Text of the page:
Sunday, 6 March 2011

Time travel and teenagers

"When you are courting a nice girl an hour seems like a second. When you sit on a red-hot cinder a second seems like an hour. That's relativity."
Albert Einstein came up with that, it is said. And if anyone knew about time and how it goes by, it was Albert. Not too much knowledgeable about personal grooming techniques, but a bit of an expert on time.

He was right, though. Time never passes at the same rate. And even if you're not comparing the onwards rush you get when you're, ahem, courting to the treacle-slow pace when there's a backside:cinder interface going down, time doesn't always take its time. But it's not just pleasure and pain that makes the distinction. It depends on your own point of view, too.

This has been brought home to me recently when regarding the teenage son of our friends. (Actually, that's scary, I've become the person who has friends with teenage sons. God I'm old.) Anyway, the individual in question is a splendid chap and has every chance of growing up to become a well-rounded, well-mannered young man. Essentially, he's the complete opposite of every Daily Mail reference to 'teenager' you could find.

Of course, it's easy for me to say this as I don't have to live with him. For all I know there could be untold tales of bedrooms last tidied around the fall of the Roman Empire and conversations that are 50% conveyed by guttural noises.

I know none of this. Although I'm guessing that his parents are at this moment nodding their heads ruefully.

Back to the time perception thing, though. Recently, the teenager in question (let's call him 'A') has entered that exciting time in anyone's life when, on the border between child and adult, you start to come across a number of milestones. Amongst other things, he's quite keen to get mobile - to drive, to get a car, to be that bit more independent.

It's been apparent for a while this is an over-riding aim for A. Every waking moment is spent dreaming of motorised mobility. As is the modern way, we can see this through the beauty of social networking. Oh yes, you don't just have your friends on Facebook, you get to see their kids, too. You see their status updates, feel their building excitement and sense their impatience.

And it's abundantly clear from those conversations not held in fluent Wookiee, and from a succession of Facebook wall posts, that time is going very, very slowly for our A.

He did well to keep the date of his driving test fairly secret. But we all knew that time was a-dragging. Then it was put back a few days. These probably felt like months. Then the day arrived. Sadly, due to an almost-too-close encounter with a Travel West Midlands bus, A did not prevail.

There is absolutely no comfort for A if I tell him that on my first test I performed a perfect emergency stop, but failed as I'd had to do it to prevent myself mowing down an innocent old lady on a pelican crossing. My re-telling of the 'seven-point-turn' story will butter no parsnips, I'm sure.

The re-test will come around soon enough, but to A it will feel like a decade. As he takes in the outrageous numbers being quoted by various insurance companies to cover him once he does get his wings (wheels?), A's dreams of car-ownership probably seem like a distant blip on the horizon right now.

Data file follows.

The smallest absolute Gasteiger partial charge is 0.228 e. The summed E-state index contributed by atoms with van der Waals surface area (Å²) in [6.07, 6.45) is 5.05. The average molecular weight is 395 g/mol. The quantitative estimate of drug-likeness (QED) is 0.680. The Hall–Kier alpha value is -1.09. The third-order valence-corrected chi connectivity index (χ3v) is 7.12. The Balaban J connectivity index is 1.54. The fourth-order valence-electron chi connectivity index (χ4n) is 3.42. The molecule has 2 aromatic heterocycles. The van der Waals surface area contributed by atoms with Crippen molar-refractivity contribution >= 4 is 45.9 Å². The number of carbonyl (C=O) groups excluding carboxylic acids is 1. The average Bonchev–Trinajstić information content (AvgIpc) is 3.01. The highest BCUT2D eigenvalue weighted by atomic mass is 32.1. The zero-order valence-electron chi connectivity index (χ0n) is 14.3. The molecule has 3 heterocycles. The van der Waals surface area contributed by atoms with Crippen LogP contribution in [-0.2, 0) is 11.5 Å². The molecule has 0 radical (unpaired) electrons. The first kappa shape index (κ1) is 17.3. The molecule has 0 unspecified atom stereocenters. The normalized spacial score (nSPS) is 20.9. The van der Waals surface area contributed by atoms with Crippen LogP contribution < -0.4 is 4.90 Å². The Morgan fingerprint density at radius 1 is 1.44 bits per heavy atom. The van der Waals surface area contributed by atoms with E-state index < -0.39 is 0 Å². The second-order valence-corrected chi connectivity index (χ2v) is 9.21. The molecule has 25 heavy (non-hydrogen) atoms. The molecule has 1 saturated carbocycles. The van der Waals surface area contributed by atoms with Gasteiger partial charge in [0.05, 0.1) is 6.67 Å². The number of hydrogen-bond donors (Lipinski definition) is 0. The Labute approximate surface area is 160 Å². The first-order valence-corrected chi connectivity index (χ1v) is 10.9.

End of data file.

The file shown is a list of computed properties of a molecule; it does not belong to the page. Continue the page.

And we all know exactly how he feels. When you're that age, time flows at a glacial pace. For me, August 1989 took about six months to pass, I recall. The slowness of time, the aching, it drives every decision, every emotion. But it gets better.

In my 40-years-old-fartiness state I looked at the calendar today and went: "Holy Crap. March? Really? Surely it was Boxing Day only last week?" My mother sees time shooting by, interrupted only by visits to buy more pink things for my niece. And my grandmother? Well, if you're still deftly going about things in your tenth decade, you're not exactly going to be troubled by mere weeks and months, are you?

So there's really no point in saying "Be patient" to the A's of this world. There's nothing to be gained in telling them their time will come. Reassuring them that it was the same, or worse, when you were their age? You might as well try teaching your dog to speak Swahili. There would almost certainly be no point in asking them to read some blog post written by a friend. A blog? That's so 2007. I'm too busy being downcast, thank you very much.

It's this perceived slow pace of time that drives everything, though. Bad times are going to be with you forever, it seems. The world is a crappy place. Everyone else is having way more fun.

But everyone's time comes, sooner or later, faster or slower. We just haven't yet found a way of actually speeding it up. But just as I spent the distant eighties watching time go by like it was wearing lead boots, A will, when he's 40-odd, be scratching his head as the birthdays rapidly pass. I've no doubt he'll be driving a very nice car, too.

After all, the only reason for time is so that everything doesn't happen at once. That's another one from Albert. Wish I'd come up with it myself.

1 comment:

Country Girl said...

You just identified a major problem in my life. I live in sections. Spring, summer, etc. Before Xmas, after Xmas. Start of semester, end of school. I prolly oughta start looking at things more as...a perpetual work in progress ;)


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